Hero of Beecher Island: The Life and Military Career of George A. Forsyth

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U of Nebraska Press, Feb 1, 1997 - History - 275 pages
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George A. Forsyth took a determined stand against Sioux and Cheyenne Indians at the Battle of Beecher Island in 1868 and in the process transformed this minor frontier skirmish into a legendary symbol of the American West. This engagement helped mold popular conception of Indian warfare and provided Forsyth with the reputation of being an intrepid Indian fighter like George Custer and Buffalo Bill. Although this image of Forsyth is not necessarily incorrect, it is certainly incomplete. In addition to serving as an instrument of government Indian policy, the army carried out other important missions designed to foster internal development in the United States. These activities included exploring and mapping the remnants of the uncharted West: escorting railroad survey and construction crews and building forts along the major lines of commerce. As a staff officer, George Forsyth played an important part in all of these activities and more. Therefore, while this biography chronicles the life and military career of a remarkable soldier, it also provides fresh insight into the role that the United States Army played during the post-Civil War period.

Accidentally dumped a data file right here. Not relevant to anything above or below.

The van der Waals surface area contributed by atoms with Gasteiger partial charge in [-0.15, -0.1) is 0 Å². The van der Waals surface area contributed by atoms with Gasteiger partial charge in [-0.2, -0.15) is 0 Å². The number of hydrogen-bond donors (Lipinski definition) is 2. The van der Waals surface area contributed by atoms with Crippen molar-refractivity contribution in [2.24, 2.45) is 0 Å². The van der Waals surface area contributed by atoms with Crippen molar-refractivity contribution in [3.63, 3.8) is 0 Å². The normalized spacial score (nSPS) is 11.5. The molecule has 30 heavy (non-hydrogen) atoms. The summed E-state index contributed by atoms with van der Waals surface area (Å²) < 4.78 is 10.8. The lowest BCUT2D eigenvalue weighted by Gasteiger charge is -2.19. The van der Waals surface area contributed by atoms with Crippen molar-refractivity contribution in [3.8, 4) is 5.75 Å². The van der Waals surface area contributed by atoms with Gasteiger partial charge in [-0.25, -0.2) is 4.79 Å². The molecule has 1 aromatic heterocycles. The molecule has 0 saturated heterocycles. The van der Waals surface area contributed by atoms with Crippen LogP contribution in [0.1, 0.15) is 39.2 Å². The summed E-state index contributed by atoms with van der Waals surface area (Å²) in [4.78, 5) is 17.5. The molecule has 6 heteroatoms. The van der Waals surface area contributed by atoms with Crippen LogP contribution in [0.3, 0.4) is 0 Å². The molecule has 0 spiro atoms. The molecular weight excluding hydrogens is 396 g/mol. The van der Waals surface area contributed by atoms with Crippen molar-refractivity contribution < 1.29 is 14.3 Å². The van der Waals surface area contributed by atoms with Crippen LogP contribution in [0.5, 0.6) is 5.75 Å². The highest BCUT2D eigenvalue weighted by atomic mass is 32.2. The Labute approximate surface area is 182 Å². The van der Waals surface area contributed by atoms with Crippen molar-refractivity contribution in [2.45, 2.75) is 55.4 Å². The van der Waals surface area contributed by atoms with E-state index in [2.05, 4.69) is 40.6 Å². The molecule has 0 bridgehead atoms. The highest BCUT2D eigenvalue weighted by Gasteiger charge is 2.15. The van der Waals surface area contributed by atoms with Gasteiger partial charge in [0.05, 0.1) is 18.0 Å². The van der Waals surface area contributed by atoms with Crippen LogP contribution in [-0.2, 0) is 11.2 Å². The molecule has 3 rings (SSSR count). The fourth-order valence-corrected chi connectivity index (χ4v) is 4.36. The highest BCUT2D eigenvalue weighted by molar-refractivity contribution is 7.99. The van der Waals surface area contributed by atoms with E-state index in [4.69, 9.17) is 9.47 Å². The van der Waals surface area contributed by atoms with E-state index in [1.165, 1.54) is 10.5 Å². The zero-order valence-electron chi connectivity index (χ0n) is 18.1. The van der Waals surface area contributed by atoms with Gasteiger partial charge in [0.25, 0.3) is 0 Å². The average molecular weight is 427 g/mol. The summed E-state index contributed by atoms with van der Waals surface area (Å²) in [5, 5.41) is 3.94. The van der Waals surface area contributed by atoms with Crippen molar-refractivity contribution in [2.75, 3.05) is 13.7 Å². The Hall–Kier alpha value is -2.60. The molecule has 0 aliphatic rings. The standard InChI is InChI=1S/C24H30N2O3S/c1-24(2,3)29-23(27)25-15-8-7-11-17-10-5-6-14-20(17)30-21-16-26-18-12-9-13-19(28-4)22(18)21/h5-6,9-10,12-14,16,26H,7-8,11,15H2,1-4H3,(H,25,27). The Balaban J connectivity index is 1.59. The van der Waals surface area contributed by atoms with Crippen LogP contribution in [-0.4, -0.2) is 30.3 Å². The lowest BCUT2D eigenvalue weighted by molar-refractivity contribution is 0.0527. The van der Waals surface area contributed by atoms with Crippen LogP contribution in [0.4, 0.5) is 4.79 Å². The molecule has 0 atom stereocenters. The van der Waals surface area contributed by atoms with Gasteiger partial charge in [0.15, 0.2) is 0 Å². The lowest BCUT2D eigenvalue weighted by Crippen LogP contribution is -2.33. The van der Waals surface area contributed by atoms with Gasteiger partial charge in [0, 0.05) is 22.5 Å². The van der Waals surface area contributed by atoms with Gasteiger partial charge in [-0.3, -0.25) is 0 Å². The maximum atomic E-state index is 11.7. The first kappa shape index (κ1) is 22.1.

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List of Figures ix
Chapter Three
Chapter Four
Chapter Five
Chapter Seven
Chapter Eight
Chapter Nine

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About the author (1997)

David Dixon is an associate professor of history at Slippery Rock University.

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